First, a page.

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Prevalence of MLH1 constitutional epimutations as a cause of Lynch syndrome in unselected versus selected consecutive series of patients with colorectal cancer
  1. Adela Castillejo1,
  2. Eva Hernández-Illán2,
  3. María Rodriguez-Soler2,3,
  4. Lucía Pérez-Carbonell2,
  5. Cecilia Egoavil4,
  6. Victor M Barberá1,
  7. María-Isabel Castillejo1,
  8. Carla Guarinos2,
  9. Eduardo Martínez-de-Dueñas5,
  10. María-Jose Juan6,
  11. Ana-Beatriz Sánchez-Heras7,
  12. Zaida García-Casado8,
  13. Clara Ruiz-Ponte9,
  14. Alejandro Brea-Fernández9,
  15. Miriam Juárez2,
  16. Luis Bujanda10,
  17. Juan Clofent11,
  18. Xavier Llor12,
  19. Montserrat Andreu13,
  20. Antoni Castells14,
  21. Angel Carracedo9,
  22. Cristina Alenda4,
  23. Artemio Payá4,
  24. Rodrigo Jover3,
  25. José-Luis Soto1
  1. 1Molecular Genetics Laboratory, Elche University Hospital, Elche, Spain
  2. 2Research Laboratory, Alicante University Hospital, Alicante, Spain
  3. 3Department of Gastroenterology, Alicante University Hospital, Alicante, Spain
  4. 4Department of Pathology, Alicante University Hospital, Alicante, Spain
  5. 5Medical Oncology Department, Consorcio Provincial Hospital, Castellon, Spain
  6. 6Hereditary Cancer Unit, Valencian Institute of Oncology, Valencia, Spain
  7. 7Genetic Counseling in Cancer Unit, Elche University Hospital, Elche, Spain
  8. 8Laboratory of Molecular Biology, Valencian Institute of Oncology, Valencia, Spain
  9. 9Galician Public Foundation of Genomic Medicine (FPGMX), Centro de Investigacion Biomedica en Red de Enfermedades Raras (CIBERER), Genomics Medicine Group, Hospital Clinico Santiago de Compostela, University of Santiago de Compostela Santiago de Compostela, Santiago de Compostela, Spain
  10. 10Department of Gastroenterology, Donostia Hospital-Instituto Biodonostia, CIBERehd, University of the Basque Country (UPV/EHU), San Sebastian, Spain
  11. 11Section of Digestive Diseases, Internal Medicine Department, Hospital Sagunto, Sagunto, Spain
  12. 12Section of Digestive Diseases and Nutrition, Department of Medicine and Cancer Center, University of Illinois at Chicago, Chicago, Illinois, USA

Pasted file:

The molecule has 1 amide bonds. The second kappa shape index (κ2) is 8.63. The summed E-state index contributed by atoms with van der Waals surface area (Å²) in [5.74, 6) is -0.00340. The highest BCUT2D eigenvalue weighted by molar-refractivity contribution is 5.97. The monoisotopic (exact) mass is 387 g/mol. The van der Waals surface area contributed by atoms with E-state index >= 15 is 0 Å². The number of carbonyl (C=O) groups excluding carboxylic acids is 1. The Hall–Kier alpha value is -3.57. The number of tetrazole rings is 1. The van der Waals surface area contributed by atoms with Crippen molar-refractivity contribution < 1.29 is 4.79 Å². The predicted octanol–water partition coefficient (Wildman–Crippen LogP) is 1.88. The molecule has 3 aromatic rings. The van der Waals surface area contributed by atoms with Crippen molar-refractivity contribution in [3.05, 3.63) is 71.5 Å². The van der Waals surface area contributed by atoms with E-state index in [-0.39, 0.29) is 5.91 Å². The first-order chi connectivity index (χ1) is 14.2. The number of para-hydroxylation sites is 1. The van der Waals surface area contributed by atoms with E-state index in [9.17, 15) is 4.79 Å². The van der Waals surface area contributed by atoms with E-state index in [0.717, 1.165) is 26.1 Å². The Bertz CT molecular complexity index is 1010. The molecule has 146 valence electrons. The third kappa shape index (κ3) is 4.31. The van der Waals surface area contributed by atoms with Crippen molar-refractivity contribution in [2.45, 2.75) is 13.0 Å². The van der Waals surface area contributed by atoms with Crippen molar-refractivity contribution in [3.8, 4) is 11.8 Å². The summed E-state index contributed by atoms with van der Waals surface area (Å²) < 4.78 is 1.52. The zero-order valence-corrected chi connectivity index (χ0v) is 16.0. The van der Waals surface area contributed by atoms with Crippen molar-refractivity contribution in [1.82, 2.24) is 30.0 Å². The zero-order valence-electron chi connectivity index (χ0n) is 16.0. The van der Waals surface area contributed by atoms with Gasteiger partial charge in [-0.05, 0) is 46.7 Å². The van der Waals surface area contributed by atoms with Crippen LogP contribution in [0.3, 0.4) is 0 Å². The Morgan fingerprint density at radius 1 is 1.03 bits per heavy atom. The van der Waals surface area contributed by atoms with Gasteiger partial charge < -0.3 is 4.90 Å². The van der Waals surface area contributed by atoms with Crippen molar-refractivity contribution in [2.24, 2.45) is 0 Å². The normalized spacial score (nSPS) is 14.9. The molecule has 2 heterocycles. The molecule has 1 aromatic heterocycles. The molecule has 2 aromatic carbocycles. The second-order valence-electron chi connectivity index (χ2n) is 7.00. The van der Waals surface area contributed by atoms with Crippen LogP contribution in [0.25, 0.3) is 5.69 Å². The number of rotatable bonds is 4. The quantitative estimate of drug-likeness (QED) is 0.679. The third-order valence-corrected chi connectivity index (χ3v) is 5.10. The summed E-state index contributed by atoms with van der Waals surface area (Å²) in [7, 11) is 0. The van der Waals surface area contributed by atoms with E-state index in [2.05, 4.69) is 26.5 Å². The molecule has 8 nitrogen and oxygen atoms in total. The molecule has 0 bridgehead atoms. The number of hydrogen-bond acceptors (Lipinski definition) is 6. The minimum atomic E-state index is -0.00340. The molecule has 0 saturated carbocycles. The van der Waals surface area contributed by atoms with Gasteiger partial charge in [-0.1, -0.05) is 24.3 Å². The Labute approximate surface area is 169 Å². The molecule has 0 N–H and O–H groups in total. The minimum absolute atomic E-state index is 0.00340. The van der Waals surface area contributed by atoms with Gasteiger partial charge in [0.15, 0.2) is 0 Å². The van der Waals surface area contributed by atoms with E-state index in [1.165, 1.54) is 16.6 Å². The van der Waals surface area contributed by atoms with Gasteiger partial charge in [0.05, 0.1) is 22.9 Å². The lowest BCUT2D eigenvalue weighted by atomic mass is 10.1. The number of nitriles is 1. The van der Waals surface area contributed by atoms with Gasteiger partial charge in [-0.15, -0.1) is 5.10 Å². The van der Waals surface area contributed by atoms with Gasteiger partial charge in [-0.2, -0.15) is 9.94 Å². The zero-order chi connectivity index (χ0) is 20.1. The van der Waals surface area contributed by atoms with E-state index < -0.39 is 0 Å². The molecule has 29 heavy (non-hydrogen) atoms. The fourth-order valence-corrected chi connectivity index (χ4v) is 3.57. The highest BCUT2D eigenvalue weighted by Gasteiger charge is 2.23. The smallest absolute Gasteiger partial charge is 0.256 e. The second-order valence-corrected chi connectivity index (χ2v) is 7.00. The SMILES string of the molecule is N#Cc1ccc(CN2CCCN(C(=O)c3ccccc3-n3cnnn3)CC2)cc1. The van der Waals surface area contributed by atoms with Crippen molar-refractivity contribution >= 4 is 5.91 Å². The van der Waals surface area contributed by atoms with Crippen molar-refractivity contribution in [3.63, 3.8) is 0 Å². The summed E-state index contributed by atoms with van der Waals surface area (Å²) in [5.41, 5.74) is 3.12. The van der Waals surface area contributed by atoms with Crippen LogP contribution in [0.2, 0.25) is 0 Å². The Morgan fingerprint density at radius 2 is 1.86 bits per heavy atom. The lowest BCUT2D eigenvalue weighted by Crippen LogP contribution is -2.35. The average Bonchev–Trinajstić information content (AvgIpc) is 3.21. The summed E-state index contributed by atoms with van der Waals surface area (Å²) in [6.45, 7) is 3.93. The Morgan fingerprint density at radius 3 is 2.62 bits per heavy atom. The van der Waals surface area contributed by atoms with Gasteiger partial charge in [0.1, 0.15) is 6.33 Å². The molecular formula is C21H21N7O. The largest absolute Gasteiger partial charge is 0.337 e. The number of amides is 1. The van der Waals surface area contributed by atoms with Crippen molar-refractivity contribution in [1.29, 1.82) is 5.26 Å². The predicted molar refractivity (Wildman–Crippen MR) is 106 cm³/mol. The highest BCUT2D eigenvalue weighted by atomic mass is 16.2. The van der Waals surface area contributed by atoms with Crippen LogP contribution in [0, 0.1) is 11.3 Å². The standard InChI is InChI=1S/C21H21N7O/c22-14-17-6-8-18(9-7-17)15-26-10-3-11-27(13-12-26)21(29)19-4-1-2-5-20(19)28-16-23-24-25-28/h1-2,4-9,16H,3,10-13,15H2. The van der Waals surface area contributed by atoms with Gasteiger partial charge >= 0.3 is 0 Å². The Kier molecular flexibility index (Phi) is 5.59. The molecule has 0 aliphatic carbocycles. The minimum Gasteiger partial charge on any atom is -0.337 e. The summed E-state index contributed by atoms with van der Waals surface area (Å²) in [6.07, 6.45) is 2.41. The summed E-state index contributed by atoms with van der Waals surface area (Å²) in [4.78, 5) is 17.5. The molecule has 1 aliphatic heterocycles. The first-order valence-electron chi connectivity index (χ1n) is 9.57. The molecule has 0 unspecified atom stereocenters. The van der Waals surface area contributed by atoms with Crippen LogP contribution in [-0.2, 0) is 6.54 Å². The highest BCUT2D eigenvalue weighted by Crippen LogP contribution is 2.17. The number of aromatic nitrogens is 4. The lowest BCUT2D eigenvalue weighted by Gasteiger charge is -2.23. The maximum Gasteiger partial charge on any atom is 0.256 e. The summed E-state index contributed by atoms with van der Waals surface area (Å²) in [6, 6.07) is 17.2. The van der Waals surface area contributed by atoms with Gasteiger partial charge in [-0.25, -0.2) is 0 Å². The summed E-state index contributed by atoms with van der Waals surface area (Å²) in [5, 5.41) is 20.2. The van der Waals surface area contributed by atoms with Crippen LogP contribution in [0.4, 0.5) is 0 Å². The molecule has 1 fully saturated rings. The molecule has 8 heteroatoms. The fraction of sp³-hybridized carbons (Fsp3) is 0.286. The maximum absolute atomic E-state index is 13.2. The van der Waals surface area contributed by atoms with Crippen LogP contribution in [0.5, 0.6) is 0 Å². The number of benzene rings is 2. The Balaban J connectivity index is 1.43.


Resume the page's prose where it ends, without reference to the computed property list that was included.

13. 13Department of Gastroenterology, IMIM, Hospital del Mar, Parc de Salut Mar. Pompeu Fabra University, Barcelona, Spain
  14. 14Department of Gastroenterology, Hospital Clinic, CIBERehd, IDIBAPS, University of Barcelona, Barcelona, Spain
  1. Correspondence to Dr José-Luis Soto, Molecular Genetics Laboratory, Elche University Hospital, Camino Almazara n° 11, Elche 03203, Spain; soto_jos{at}gva.es

Abstract

Background The prevalence of MLH1 constitutional epimutations in the general population is unknown. We sought to analyse the prevalence of MLH1 constitutional epimutations in unselected and selected series of patients with colorectal cancer (CRC).

Methods Patients with diagnoses of CRC (n=2123) were included in the unselected group. For comparison, a group of 847 selected patients with CRC who fulfilled the revised Bethesda guidelines (rBG) were also included. Somatic and constitutional MLH1 methylation was assayed via methylation-specific multiplex ligation-dependent probe amplification of cases lacking MLH1 expression. Germline alterations in mismatch-repair (MMR) genes were assessed via Sanger sequencing and methylation-specific multiplex ligation-dependent probe amplification.

Results Loss of MLH1 expression occurred in 5.5% of the unselected series and 12.5% of the selected series (p<0.0001). No constitutional epimutations in MLH1 were detected in the unselected population (0/62); five cases from the selected series were positive for MLH1 epimutations (15.6%, 5/32; p=0.004).

Conclusions Our results suggest a negligible prevalence of MLH1 constitutional epimutations in unselected cases of CRC. Therefore, MLH1 constitutional epimutation analysis should be conducted only for patients who fulfil the rBG and who lack MLH1 expression with methylated MLH1.

  • Clinical genetics
  • Cancer: colon
  • Epigenetics

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